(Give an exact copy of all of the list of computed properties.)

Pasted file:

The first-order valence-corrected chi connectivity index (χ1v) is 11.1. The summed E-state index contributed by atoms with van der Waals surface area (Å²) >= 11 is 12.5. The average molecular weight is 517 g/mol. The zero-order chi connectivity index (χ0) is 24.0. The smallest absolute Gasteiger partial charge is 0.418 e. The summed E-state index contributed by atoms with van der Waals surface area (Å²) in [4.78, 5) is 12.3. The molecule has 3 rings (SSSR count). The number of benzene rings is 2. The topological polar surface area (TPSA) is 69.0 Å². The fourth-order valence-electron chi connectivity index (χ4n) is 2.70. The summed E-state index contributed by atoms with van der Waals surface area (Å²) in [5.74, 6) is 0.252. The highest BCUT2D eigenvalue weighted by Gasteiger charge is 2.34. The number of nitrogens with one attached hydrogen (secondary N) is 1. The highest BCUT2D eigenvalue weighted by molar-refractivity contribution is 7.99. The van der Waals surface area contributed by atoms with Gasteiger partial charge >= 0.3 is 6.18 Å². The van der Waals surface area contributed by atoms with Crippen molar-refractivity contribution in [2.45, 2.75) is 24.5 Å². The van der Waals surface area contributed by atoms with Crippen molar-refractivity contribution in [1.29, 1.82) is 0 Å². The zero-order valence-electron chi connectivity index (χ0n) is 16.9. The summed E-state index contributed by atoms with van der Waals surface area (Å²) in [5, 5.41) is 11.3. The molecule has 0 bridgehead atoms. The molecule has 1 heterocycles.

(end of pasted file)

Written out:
The first-order valence-corrected chi connectivity index (χ1v) is 11.1. The summed E-state index contributed by atoms with van der Waals surface area (Å²) >= 11 is 12.5. The average molecular weight is 517 g/mol. The zero-order chi connectivity index (χ0) is 24.0. The smallest absolute Gasteiger partial charge is 0.418 e. The summed E-state index contributed by atoms with van der Waals surface area (Å²) in [4.78, 5) is 12.3. The molecule has 3 rings (SSSR count). The number of benzene rings is 2. The topological polar surface area (TPSA) is 69.0 Å². The fourth-order valence-electron chi connectivity index (χ4n) is 2.70. The summed E-state index contributed by atoms with van der Waals surface area (Å²) in [5.74, 6) is 0.252. The highest BCUT2D eigenvalue weighted by Gasteiger charge is 2.34. The number of nitrogens with one attached hydrogen (secondary N) is 1. The highest BCUT2D eigenvalue weighted by molar-refractivity contribution is 7.99. The van der Waals surface area contributed by atoms with Gasteiger partial charge >= 0.3 is 6.18 Å². The van der Waals surface area contributed by atoms with Crippen molar-refractivity contribution in [2.45, 2.75) is 24.5 Å². The van der Waals surface area contributed by atoms with Crippen molar-refractivity contribution in [1.29, 1.82) is 0 Å². The zero-order valence-electron chi connectivity index (χ0n) is 16.9. The summed E-state index contributed by atoms with van der Waals surface area (Å²) in [5, 5.41) is 11.3. The molecule has 0 bridgehead atoms. The molecule has 1 heterocycles.